Factors affecting democracy in Asia

The weakening of political parties, their refusal to work with one another and the challenges to liberty are among the obstacles for democracy in Asia.

Speaking at a public talk on ‘‘Democratic Dreams: Challenges and Opportunities’ at the main campus, Dr Bridget Welsh highlighted five obstacles and five opportunities for democracy in Asia.

The interested crowd.


She said political parties are weakening, losing their traditional base in society because they do not connect or engage with the people. “The problem now with parties is they don’t find policies to address problems of the people. They are too busy holding power, fighting to have governance, too busy with own personalities,” she stated.

She also hit out at elite polarisation, citing the example of BN and Pakatan Rakyat in Malaysia where one political group does not want to work or talk with another, and have two different world views. “They are just like schoolchildren fighting in a schoolyard. People suffer,” she remarked. She also noted the growing elite resistance to transformation, where the traditional elites are not willing to change power and so use military power or issues to hold on.

Dr Welsh looked at the challenges to liberty arising from judicial deterioration and political mobilisation. She said “the loss of judicial independence, contestation over civil law, and civil liberties threatened by attacks on social protests and other legal impediments” are curbing civil liberties.

Dr Welsh.


Other obstacles to democracy are China’s rise as an economic power and increasing inequality among the people. “China is a negative force for democratic change with its steps to prevent UN blockages of Myanmar and reducing conditions for international aid by filling in the gaps to extend grants without asking much in return,” she explained.

The five opportunities for democracy in Asia are liberation technology, youth surge, increasing deliverable demands, greater political Islam contestation, and decline in state patronage.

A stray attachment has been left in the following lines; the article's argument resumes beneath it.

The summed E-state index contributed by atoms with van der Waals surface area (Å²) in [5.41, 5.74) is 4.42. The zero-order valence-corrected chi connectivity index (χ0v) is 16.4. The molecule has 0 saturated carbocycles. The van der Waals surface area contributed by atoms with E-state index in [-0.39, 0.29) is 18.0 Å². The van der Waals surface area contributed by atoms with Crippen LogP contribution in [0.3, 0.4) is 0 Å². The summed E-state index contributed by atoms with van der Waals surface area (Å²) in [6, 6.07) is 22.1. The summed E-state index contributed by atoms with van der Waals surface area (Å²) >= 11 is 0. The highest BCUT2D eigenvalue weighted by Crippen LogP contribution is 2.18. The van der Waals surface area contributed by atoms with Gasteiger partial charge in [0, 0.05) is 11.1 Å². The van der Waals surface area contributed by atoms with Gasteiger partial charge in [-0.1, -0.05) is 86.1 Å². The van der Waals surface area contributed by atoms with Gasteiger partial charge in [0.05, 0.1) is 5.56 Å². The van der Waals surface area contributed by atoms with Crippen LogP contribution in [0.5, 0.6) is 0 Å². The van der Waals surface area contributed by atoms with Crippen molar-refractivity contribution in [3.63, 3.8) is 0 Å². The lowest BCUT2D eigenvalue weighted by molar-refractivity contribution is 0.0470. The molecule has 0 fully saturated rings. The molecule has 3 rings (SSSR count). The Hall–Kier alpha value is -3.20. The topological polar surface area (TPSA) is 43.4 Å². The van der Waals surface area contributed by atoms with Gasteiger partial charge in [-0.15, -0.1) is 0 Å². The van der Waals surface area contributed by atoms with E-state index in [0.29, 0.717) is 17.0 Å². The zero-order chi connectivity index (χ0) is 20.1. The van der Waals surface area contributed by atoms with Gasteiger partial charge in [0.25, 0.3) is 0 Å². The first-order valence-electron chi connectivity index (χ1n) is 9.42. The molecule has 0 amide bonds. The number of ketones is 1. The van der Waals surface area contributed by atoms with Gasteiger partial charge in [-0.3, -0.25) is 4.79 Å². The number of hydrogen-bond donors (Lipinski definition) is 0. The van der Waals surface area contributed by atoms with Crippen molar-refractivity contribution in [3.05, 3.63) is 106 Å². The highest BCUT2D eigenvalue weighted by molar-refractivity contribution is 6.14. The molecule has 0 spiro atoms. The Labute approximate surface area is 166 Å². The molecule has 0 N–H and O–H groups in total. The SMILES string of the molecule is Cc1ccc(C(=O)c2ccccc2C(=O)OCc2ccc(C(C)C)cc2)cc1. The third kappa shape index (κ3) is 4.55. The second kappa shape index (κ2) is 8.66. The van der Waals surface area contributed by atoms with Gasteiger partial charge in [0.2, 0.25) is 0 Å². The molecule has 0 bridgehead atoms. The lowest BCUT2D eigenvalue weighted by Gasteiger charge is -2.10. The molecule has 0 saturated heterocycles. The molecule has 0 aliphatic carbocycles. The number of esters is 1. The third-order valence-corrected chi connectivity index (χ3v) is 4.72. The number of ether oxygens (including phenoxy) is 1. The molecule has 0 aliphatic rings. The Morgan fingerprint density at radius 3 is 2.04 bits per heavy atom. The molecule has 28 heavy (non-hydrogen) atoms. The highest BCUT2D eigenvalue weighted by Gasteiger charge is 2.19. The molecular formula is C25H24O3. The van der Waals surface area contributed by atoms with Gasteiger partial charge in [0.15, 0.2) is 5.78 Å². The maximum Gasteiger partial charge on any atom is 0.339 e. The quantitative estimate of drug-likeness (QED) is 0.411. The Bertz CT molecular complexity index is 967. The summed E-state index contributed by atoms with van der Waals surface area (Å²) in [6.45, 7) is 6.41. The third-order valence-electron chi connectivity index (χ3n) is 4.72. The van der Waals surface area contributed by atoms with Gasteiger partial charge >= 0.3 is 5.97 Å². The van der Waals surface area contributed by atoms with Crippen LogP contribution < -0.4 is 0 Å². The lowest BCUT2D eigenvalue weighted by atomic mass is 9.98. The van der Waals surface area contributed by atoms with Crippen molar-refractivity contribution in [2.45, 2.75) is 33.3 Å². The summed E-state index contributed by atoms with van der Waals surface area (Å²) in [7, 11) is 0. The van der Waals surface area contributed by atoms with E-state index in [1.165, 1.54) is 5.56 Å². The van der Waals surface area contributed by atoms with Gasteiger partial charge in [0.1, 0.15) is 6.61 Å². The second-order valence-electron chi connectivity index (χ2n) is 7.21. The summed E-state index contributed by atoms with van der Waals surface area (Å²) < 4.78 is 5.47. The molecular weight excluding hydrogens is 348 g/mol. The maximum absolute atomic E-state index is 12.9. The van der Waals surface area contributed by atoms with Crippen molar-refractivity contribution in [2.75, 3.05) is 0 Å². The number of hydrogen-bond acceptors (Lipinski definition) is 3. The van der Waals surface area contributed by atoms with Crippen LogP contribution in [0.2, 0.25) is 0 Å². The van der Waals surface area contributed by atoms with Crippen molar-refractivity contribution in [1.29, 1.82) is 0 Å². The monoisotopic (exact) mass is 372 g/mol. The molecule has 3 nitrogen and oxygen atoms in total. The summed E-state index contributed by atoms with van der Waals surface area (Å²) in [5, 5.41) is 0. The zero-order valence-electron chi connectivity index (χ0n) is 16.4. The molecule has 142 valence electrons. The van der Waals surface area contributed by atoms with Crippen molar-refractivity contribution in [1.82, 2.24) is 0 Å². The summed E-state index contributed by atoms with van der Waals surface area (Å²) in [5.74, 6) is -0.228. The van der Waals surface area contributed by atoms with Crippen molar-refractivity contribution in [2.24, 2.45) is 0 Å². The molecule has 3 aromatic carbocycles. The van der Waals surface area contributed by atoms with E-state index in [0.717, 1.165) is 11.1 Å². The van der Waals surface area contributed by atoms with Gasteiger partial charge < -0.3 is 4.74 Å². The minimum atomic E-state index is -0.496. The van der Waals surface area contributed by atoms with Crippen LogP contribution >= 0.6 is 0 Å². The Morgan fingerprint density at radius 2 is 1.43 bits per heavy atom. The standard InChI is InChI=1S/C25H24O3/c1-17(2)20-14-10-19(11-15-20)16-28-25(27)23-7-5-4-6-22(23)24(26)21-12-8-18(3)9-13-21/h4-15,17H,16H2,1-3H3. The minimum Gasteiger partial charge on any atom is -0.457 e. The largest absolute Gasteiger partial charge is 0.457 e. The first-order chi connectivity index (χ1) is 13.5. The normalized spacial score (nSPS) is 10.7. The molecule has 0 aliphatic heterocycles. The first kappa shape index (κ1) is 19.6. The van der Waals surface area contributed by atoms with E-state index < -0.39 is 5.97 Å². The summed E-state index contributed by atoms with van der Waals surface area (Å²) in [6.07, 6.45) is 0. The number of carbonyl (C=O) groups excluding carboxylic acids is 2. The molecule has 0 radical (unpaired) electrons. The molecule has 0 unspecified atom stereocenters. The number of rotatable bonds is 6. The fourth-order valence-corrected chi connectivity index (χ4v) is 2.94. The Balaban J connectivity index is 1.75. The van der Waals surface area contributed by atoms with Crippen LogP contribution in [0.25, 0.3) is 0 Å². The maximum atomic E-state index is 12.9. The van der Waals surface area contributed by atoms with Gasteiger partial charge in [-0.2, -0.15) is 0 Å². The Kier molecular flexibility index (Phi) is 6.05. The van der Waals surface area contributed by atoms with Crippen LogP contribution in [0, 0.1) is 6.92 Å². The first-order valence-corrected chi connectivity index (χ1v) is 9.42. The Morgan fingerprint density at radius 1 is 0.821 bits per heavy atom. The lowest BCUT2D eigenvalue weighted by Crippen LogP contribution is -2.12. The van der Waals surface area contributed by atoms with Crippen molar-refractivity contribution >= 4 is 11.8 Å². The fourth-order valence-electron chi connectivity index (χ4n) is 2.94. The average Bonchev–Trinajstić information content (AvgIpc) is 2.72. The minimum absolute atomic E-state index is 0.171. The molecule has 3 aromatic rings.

She said as political parties weaken in their exchange, the Internet gives a “levelling of the playing field”, and in many authoritarian countries, the Internet opens up opportunities to discourse. Dr Welsh stated that younger voters are meanwhile changing the dynamics of the election as each election has 15-20% new people, while rising younger candidates demand for inclusion.

She shared that new types of technology are gaining popularity as the structure of voters change, and cause changes even within the political parties. “Parties that don’t bring in new younger people are fragmented. Most political parties in Malaysia have their engagement gap with the younger population. They don’t connect, and don’t understand.”

Tunku Abdul Aziz Ibrahim (seated) chaired the session.


Dr Welsh also mentioned entrenched corruption in campaigns, government distribution and in service delivery, with people increasingly demanding better service and engagement, and how Islamic parties are globally engaging in internal debates about democratisation and are now including women members.

Lastly, she highlighted the decline in state patronage and rise of issue-oriented campaigns. “As the economic pie is contracting and parties have less funds to dole out for money politics, they are forced to focus on issues.”

Dr Bridget Welsh is an Associate Professor in Political Science at Singapore Management University. She is a Southeast Asia Advisor to Freedom House, and regular contributor to Malaysiakini.

About 70 people attended the talk organised by the Socio-Economic and Environmental Research Institute (SERI) and chaired by DAP National Vice Chairman Tunku Abdul Aziz Ibrahim.



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